If we were to project out the implications of a proposed in FIFA system's to award World Cup hosts, don't count on the World Cup returning to the United States any time before 2026.
That appears to be the effect of the proposed new FIFA bidding process revealed by Reuters' FIFA sources on Thursday in Monaco, where much of Europe's top soccer brass was assembled for the ceremonial kickoff to the new soccer season, the UEFA Champions League draw and other UEFA events.
Instead of the continental rotation system that resulted in South Africa getting the 2010 World Cup and Brazil about to be awarded the 2014 finals, a new system would be put into place for 2018 -- when CONCACAF hoped to be awarded the finals.
"There will be a slight twist, however, in that the previous two regions or continents to host the finals will not be allowed to bid," one source close to the talks told Reuters. "So, say for 2018, South America and Africa nations would not be allowed to bid, but countries from every other region could. The new idea is based on the bidding for the Olympics which generates more excitement and interest."
While the USA would potentially face stiff competition within CONCACAF from Mexico and Canada, it would face potentially overwhelming competition against a European candidate (notably England) and Asian bidder (specifically China).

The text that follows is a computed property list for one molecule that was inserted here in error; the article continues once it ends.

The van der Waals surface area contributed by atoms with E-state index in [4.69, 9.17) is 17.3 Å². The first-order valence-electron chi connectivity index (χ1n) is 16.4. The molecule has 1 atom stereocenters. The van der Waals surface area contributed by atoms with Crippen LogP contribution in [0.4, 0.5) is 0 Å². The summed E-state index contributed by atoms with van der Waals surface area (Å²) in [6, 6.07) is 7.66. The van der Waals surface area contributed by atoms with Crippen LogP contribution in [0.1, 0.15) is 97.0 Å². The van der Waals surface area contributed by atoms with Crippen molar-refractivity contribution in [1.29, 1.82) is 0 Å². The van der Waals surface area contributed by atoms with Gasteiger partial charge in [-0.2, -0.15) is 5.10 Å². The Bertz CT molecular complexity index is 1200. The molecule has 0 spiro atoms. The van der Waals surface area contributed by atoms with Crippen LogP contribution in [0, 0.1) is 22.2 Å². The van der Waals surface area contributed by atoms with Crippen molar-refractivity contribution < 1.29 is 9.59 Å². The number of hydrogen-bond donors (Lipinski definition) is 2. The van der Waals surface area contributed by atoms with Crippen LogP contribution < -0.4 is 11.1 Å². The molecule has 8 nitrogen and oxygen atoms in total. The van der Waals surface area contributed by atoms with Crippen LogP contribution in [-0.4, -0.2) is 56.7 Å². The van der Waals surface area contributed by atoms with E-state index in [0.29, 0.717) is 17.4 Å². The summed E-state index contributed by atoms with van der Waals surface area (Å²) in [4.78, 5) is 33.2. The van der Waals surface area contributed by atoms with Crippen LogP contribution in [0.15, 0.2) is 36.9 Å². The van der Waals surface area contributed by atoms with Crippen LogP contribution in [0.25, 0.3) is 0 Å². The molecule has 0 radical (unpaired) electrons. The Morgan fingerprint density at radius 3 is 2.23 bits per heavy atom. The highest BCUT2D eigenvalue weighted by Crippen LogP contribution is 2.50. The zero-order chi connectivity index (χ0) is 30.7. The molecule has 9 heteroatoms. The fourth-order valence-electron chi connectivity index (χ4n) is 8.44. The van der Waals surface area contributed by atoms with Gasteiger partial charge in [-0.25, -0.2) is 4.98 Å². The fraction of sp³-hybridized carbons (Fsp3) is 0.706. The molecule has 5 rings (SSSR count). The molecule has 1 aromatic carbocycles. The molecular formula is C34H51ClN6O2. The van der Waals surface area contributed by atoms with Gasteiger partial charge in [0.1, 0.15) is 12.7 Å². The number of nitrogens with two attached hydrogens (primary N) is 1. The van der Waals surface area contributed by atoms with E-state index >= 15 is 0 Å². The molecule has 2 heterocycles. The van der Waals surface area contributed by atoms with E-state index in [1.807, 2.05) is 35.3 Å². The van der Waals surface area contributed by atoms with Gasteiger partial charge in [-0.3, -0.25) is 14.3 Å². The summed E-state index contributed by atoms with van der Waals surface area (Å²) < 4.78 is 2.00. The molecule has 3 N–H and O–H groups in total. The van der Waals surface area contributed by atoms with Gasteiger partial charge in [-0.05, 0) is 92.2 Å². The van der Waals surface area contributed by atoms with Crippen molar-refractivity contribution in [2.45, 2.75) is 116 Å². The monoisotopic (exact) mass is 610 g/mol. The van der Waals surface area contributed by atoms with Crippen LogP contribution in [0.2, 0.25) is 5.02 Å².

If Europe and Asia claimed the 2018 and 2022 finals, the field for a CONCACAF winning bid wouldn't be cleared until 2026 -- when European and Asian bidders would not be allowed to bid.
Former French star Michel Platini's recent election as UEFA president would appear to draw European soccer closer to FIFA and its president, Sepp Blatter, Platini's political ally. This proposed "twist" in the bidding process would allow the World Cup to return to Europe every three World Cups instead of every five World Cups as under the rotation system.
It should be said that it was never easy to imagine the rotation system lasting through a whole rotation such that Europe waited 20 years between World Cups.